Among the Zulu and other Bantu tribes of equatorial and
southern Africa, witchcraft or malevolent sorcery was traditionally
practiced—in secret, for the results of detection were terrible.
Tribes instituted a caste of witchfinders assigned the task
of tracking down witches.
The nineteenth-century writer Lady Mary Anne Barker observed,
‘‘It is not difficult to understand, bearing in mind the superstition
and cruelty which existed in remote parts of England
not so very long ago; how powerful such women become among
a savage people, or how tempting an opportunity they could
furnish of getting rid of an enemy. Of course they are exceptional
individuals; more observant, more shrewd, and more
dauntless than the average fat, hard-working Kaffir women, besides
possessing the contradictory mixture of great physical
powers and strong hysterical tendencies. They work themselves
up to a pitch of frenzy, and get to believe as firmly in their own
supernatural discernment as any individual among the trembling
circle of Zulus to whom a touch from the whisk they carry
is a sentence of instant death.’’
The Zulu witchfinders were attended by a circle of girls and
women who, like a Greek chorus, clapped their hands and repeated
a low chant, the measure and rhythm of which changed
at times with a stomp and a swing of the arm. Ceremonial dress
was also an important part of the witch doctor’s role, for such
things appealed directly to the imagination of the crowd and
prepared onlookers to be readily swayed by the necromancer’s
devices. One of the witchfinders, Nozinyanga, was especially
impressive. Her fierce face, spotted with gouts of red paint on
cheek and brow, was partly overshadowed by a helmetlike
plume of the tall feathers of the sakabula bird. In her right
hand she carried a light sheaf of assegais (spears), and on her
left arm was slung a small and pretty shield of dappled oxhide.
Her petticoat, made of a couple of large handkerchiefs, was
worn kiltwise. From neck to waist she was covered with beadnecklaces,
goat’s-hair fringes, and the scarlet tassels. Her chest
rose and fell beneath the baldric of leopard skin, fastened
across with huge brazen knobs, while down her back hung a
beautifully dried and flattened skin of an enormous boa constrictor.
When the community had resolved that a certain misfortune
was caused by witches, the next step was to find and punish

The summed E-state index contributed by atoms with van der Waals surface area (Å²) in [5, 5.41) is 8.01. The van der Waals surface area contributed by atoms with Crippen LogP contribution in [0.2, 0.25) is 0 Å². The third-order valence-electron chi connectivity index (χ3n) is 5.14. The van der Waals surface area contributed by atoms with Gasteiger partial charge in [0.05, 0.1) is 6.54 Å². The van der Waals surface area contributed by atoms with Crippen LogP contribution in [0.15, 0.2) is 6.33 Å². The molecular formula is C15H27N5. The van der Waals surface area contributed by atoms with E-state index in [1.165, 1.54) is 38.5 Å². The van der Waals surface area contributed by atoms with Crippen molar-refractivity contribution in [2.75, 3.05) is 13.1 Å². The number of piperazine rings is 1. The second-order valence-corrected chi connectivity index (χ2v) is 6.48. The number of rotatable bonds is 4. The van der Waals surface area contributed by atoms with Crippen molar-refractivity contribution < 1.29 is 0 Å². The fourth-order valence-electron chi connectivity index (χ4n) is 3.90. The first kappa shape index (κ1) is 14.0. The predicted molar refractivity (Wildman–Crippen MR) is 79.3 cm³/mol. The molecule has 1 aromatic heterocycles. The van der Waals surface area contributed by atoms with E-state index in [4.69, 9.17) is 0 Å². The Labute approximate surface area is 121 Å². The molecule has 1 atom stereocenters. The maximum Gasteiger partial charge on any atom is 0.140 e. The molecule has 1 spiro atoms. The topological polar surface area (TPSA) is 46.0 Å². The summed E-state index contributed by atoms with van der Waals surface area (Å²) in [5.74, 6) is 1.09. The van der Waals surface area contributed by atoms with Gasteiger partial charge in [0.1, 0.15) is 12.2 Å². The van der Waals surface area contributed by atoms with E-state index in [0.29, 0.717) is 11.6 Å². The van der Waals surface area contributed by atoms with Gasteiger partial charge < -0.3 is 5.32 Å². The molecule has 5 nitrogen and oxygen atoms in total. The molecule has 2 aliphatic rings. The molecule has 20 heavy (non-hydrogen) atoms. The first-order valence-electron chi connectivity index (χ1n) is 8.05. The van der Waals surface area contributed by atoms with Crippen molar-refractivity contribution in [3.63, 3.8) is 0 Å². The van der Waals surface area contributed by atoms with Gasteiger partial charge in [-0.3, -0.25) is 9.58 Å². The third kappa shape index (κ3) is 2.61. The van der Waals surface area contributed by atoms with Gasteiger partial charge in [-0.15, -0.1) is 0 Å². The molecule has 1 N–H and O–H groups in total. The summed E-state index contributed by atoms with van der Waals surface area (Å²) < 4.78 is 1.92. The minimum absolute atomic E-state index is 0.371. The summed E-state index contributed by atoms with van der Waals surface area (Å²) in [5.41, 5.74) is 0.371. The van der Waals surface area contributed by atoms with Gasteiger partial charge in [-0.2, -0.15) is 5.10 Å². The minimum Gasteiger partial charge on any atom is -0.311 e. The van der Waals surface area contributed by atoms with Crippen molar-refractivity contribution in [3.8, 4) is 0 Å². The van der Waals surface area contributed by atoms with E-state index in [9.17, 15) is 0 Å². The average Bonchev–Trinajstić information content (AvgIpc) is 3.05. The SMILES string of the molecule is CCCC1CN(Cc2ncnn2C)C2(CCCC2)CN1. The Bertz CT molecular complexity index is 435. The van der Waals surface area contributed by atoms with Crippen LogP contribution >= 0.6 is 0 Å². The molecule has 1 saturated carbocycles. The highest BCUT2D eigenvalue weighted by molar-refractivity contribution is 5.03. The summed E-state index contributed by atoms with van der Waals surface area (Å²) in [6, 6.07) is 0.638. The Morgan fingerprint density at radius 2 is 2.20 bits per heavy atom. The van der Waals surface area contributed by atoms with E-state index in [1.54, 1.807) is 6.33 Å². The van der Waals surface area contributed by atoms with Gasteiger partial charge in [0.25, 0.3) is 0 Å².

them. For this purpose the king summoned a great meeting,
his subjects sitting on the ground in a ring or circle for four or
five days. The witchfinders took their places in the center, and
as they gradually worked themselves up to an ecstatic state, resembling
possession, they lightly switched with their quaggatail
one of the trembling spectators, who was immediately
dragged away and butchered, along with all of his or her relatives
and livestock. Sometimes a whole kraal was exterminated
in this way, so reminiscent of European witch-hunts.
Barker also described a sorceress named Nozilwane, whose
wistful glance, she noticed, had in it something uncanny and
uncomfortable. She was dressed beautifully in lynx skins folded
over and over from waist to knee, the upper part of her body
covered by strings of wild beasts’ teeth and fangs, beads, skeins
of gaily colored yarn, strips of snakeskin, and fringes of Angora
goat fleece. Lynx tails hung like lappets on each side of her
face, which was overshadowed and almost hidden by a profusion
of sakabula feathers. ‘‘This bird,’’ Barker commented, ‘‘has
a very beautiful plumage, and is sufficiently rare for the natives
to attach a peculiar value and charm to the tail-feathers; they
are like those of a young cock, curved and slender, and of a
dark chestnut color, with a white eye at the extreme tip of each
feather.’’ Among all this thick, floating plumage were interspersed
small bladders and skewers or pins wrought out of
tusks. Like the other witchfinders, she wore her hair highly
greased and twisted up with twine until it ceased to have the appearance
of hair and hung around the face like a thick fringe,
dyed deep red.
Bent double and with a catlike gait, Nozilwane came forward.
Every movement of her undulating body kept time to the
beat of the girls’ hands and their low crooning chant. Soon she
pretended to find the thing she sought, and with a series of wild
pirouettes leaped into the air, shaking her spears and brandishing
her shield like a bacchante. Nowamso, another of the
party, was determined that her companion should not get all
the applause, and she too, with a yell and a leap, sprang into
the dance to the sound of louder grunts and harder handclaps.
Nowamso was anxious to display her back, where a magnificent
snakeskin, studded in a regular pattern with brass-headed
nails, floated like a stream. She was attired also in a splendid
kilt of leopard skins, decorated with red rosettes, and her dress
was considered more careful and artistic than any of the others’.
Nozilwane, however, had youth and stamina on her side.
The others, although they all joined in and hunted out an
imaginary enemy, and in turn exulted over his discovery, soon
became breathless and spent and were glad when their attendants
led them away to be anointed and to drink water.

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